As we celebrate 25 years of the OBSSR, we have asked the former Directors to reflect on their time at the OBSSR. This guest blog was authored by the OBSSR’s fourth Director, Robert Kaplan, Ph.D.
It was a great honor to serve as the fourth OBSSR Director between 2011 to 2014. I came from academia having served as a professor and administrator at the University of California, San Diego, and the University of California, Los Angeles. For 35 years I had been continuously funded by the NIH and, like most grantees, I had been through the struggles and mood swings associated with keeping a research enterprise alive. I brought that empathy for the grantee with me to Bethesda.
I was humbled to serve following three very distinguished OBSSR directors and a series of exceptionally talented acting directors. All three of the previous directors (Norman Anderson, Raynard Kington, and David Abrams) were friends and colleagues who I had admired for years. During one job interview visit, I had a particularly memorable breakfast with Drs. Anderson and Abrams. They candidly and accurately forecasted the considerable challenges and opportunities facing the Office. In addition to the directors, former acting directors, including Deborah Olster, Christine Bachrach, and Peter Kaufman, provided unwavering support and guidance.
During my years at the Office, we implemented a strategic prospectus that outlined the priority areas for the Office. The prospectus used suggestions from a broad range of stakeholders. We worked to develop partnerships both within and outside of the NIH to enhance the mission of the behavioral and social sciences at the NIH. At the time, we were kicking off the Basic Behavioral and Social Science Opportunity Network (OppNet) program. Under the able leadership of Bill Elwood, OppNet is a collaborative initiative that includes the NIH Office of the Director and the 24 Institutes and Centers (ICs) that support and administer research projects. With NIA Director Richard Hodes, I co-chaired the OppNet steering committee that identified cross-cutting basic social and behavioral research areas and created funding opportunity announcements.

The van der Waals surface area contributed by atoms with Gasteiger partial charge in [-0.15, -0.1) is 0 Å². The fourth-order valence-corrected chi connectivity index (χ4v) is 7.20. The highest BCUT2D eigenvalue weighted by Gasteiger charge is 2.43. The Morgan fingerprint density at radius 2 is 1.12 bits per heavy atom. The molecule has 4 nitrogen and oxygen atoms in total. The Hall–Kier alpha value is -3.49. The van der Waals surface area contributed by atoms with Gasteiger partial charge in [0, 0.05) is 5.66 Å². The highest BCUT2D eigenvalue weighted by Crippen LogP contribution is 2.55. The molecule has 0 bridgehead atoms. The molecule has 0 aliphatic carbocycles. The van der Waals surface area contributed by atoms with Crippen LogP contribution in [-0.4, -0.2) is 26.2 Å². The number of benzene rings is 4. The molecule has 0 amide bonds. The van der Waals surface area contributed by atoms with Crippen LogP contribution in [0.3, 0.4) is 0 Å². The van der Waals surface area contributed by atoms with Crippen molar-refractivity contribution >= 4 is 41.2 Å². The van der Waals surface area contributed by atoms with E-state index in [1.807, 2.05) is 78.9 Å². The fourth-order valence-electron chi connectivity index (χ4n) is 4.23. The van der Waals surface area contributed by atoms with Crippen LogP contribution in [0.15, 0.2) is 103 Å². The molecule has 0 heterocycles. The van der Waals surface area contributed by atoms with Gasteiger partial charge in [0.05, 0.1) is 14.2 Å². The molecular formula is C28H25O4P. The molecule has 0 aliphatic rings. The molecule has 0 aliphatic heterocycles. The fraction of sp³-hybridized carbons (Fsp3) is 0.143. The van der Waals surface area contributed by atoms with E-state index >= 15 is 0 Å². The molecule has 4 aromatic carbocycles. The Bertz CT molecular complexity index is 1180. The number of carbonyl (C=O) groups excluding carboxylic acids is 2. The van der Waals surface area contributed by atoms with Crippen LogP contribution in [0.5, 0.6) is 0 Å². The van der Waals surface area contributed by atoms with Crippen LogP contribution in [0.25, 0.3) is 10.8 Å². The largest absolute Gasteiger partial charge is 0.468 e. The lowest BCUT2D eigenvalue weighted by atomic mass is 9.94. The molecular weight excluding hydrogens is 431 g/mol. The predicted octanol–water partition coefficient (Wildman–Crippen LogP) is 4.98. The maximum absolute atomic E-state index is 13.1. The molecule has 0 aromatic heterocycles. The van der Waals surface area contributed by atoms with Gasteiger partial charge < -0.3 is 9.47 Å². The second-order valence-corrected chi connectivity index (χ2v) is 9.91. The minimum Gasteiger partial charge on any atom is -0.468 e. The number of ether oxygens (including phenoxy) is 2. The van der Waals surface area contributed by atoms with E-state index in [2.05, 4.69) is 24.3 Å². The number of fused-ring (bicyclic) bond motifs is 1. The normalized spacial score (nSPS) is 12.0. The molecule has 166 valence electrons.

In addition to highlighting the need for “next generation” basic science and problem-focused research, the OBSSR led an effort to elevate systems science. We expanded studies of complex system of multi-level influences—from cells to societies. We also expanded efforts in transdisciplinary team science to better understand the causes of chronic diseases that require expertise in areas such as biomedical, psychosocial, cultural, economic and environmental sciences among others. My years at the OBSSR coincided with a growing recognition of the importance of social determinants of health, and the OBSSR played an important role in stimulating that discussion across the NIH.
The OBSSR also coordinated the Mobile Health (mHealth) initiative to support studies using mHealth tools aimed at the improvement of effective patient–provider communication, adherence to treatment, and self-management of chronic diseases. Wendy Nilsen, who oversaw the effort, continues to partner with the OBSSR on this topic in her current role at the National Science Foundation and continues to work with the NIH on the Smart and Connected Health Initiative.
The OBSSR was particularly proud to support a series of excellent training programs. Recognizing the growing importance of dissemination and implementation science, the Office provided support for an annual conference that nearly doubled in size each year between 2009 and 2013. Our Training Institute for Dissemination and Implementation Research and Health offered intensive residential training for young scholars planning to develop research careers in implementation science. The Office also provided support for summer training programs in system science and in mHealth. In addition, we offered intensive training through the Summer Institute on Randomized Behavioral Clinical Trials.